This Sunday, Mexico’s government threatened to take legal action in response to the El Paso, Texas shooting this weekend. Six Mexicans were killed and seven wounded in the Walmart mass shooting that left a total of 20 people dead and 26 wounded.
“We consider this an act of terrorism against the community of Mexico,” said Mexico’s Secretary of Foreign Affairs Marcelo Ebrard during a press conference. If Mexico’s prosecutor takes the step of officially designating the crime an act of terrorism, it would “permit Mexico access to all the information related to the case,” and “let us evaluate whether there are other individuals involved or potentially involved” that could yet threaten the safety of Mexicans, said Ebrard.
An extradition request is also possible in order to bring the suspect to trial in the Mexican justice system, he indicated. “The Attorney General will evaluate requesting, if necessary elements are there, the extradition of the author or the authors of this action.”
The weapon used in the shooting is a concern and the Secretary indicated the U.S. will be asked to provide information on how the gun was obtained by the attacker, Patrick Crusius.
“We consider the issue of arms to be crucial,” said Ebrard.
In a video from earlier posted online and translated by the New York Daily News, Ebrard said: “Mexico declares its profound rejection and complete condemnation of this barbaric act, in which innocent Mexican men and women lost their lives.”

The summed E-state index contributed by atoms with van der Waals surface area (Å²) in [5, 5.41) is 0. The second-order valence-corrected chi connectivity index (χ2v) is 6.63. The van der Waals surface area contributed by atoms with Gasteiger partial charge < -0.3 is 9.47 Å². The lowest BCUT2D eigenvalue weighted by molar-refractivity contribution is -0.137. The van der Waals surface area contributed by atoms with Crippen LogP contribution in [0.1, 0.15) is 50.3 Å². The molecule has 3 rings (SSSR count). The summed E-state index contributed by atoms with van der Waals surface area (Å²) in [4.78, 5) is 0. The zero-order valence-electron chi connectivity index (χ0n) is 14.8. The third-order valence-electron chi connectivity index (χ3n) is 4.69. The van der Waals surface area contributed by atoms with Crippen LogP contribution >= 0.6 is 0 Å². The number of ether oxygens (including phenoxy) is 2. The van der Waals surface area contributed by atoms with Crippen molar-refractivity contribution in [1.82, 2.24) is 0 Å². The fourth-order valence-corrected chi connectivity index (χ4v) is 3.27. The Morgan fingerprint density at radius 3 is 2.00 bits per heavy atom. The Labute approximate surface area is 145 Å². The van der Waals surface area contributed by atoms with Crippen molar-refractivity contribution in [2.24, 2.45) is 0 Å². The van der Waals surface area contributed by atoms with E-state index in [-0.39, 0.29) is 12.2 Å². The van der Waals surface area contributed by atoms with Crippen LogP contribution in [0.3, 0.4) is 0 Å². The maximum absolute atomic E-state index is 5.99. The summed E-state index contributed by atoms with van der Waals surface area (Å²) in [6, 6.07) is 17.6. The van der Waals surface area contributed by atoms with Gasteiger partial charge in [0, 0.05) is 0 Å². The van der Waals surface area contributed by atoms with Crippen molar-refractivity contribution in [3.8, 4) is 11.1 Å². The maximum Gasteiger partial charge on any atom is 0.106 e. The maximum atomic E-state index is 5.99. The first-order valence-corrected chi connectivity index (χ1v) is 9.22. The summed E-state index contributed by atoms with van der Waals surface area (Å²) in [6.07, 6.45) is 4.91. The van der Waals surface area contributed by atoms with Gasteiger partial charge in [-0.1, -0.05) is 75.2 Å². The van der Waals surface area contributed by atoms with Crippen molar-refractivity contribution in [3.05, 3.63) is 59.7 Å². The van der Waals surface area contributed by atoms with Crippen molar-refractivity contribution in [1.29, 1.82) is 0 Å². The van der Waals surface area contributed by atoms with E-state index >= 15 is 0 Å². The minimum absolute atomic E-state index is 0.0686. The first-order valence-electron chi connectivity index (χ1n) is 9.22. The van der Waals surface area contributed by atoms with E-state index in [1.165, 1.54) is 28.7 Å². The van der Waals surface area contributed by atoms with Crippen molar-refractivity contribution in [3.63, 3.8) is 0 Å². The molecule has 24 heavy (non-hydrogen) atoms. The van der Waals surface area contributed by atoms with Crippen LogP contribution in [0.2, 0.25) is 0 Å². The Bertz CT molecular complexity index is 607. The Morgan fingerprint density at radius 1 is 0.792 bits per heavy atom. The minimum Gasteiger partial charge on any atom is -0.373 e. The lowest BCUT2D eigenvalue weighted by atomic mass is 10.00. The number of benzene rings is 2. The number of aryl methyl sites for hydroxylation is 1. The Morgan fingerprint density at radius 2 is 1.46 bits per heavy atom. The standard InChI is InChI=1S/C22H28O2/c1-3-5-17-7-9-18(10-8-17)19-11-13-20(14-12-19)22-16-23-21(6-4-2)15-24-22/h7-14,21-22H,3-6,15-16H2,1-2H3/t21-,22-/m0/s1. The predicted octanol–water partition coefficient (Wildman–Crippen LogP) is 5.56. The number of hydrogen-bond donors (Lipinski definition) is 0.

Although many liberal U.S. politicians have been eager to try to blame President Donald Trump’s illegal immigration stance for the violence, Ebrard did not go there.
Progressive Mexican President Andres Manuel Lopez Obrador also didn’t engage in any finger-pointing. Recently a great deal of progress has been made between the two countries to cooperate in the effort to stop immigrants from moving through Mexico to the southern U.S. border.
U.S. investigators are looking at a manifesto posted online they believe Crusius wrote that would provide evidence so the shootings can be classified as a hate crime. Crusius has already been charged with capital murder and faces the possibility of a death sentence in Texas.
Many officials in the U.S. have called the El Paso carnage “white terrorism,” including Texas Land Commissioner George P. Bush and former U.S. Attorney Rod Rosenstein.
In a tweet posted on Saturday evening, Bush said, “There have now been multiple attacks from self-declared white terrorists here in the US in the last several months. This is a real and present threat that we must all denounce and defeat.”
Rosenstein, who resigned his post as Deputy Attorney General effective May 11, endorsed Bush’s “white terrorism label” with a post of his own, saying: “George is right. Killing random civilians to spread a political message is terrorism. FBI classifies it as domestic terrorism, but “white terrorism” is more precise. Many of the killers are lone-wolf losers indoctrinated to hate through the internet, just like Islamic terrorists.”